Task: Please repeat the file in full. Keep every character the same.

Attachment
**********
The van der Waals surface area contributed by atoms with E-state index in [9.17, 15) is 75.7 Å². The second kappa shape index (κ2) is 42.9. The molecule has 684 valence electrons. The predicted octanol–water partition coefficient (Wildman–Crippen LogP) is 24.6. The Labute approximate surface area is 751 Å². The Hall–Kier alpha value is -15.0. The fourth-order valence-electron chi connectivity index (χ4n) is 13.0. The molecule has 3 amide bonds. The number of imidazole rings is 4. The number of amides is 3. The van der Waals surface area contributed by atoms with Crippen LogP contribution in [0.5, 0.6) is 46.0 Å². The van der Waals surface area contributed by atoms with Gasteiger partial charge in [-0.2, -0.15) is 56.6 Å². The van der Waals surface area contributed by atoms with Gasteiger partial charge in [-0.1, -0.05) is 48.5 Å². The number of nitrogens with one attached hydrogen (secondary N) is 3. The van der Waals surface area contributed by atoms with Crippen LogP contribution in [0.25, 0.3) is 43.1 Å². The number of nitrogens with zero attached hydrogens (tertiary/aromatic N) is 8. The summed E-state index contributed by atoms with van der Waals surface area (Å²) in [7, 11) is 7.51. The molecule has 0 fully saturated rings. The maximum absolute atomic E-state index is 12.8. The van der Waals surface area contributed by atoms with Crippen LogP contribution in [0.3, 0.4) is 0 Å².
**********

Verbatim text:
The van der Waals surface area contributed by atoms with E-state index in [9.17, 15) is 75.7 Å². The second kappa shape index (κ2) is 42.9. The molecule has 684 valence electrons. The predicted octanol–water partition coefficient (Wildman–Crippen LogP) is 24.6. The Labute approximate surface area is 751 Å². The Hall–Kier alpha value is -15.0. The fourth-order valence-electron chi connectivity index (χ4n) is 13.0. The molecule has 3 amide bonds. The number of imidazole rings is 4. The number of amides is 3. The van der Waals surface area contributed by atoms with Crippen LogP contribution in [0.5, 0.6) is 46.0 Å². The van der Waals surface area contributed by atoms with Gasteiger partial charge in [-0.2, -0.15) is 56.6 Å². The van der Waals surface area contributed by atoms with Gasteiger partial charge in [-0.1, -0.05) is 48.5 Å². The number of nitrogens with one attached hydrogen (secondary N) is 3. The van der Waals surface area contributed by atoms with Crippen LogP contribution in [0.25, 0.3) is 43.1 Å². The number of nitrogens with zero attached hydrogens (tertiary/aromatic N) is 8. The summed E-state index contributed by atoms with van der Waals surface area (Å²) in [7, 11) is 7.51. The molecule has 0 fully saturated rings. The maximum absolute atomic E-state index is 12.8. The van der Waals surface area contributed by atoms with Crippen LogP contribution in [0.3, 0.4) is 0 Å².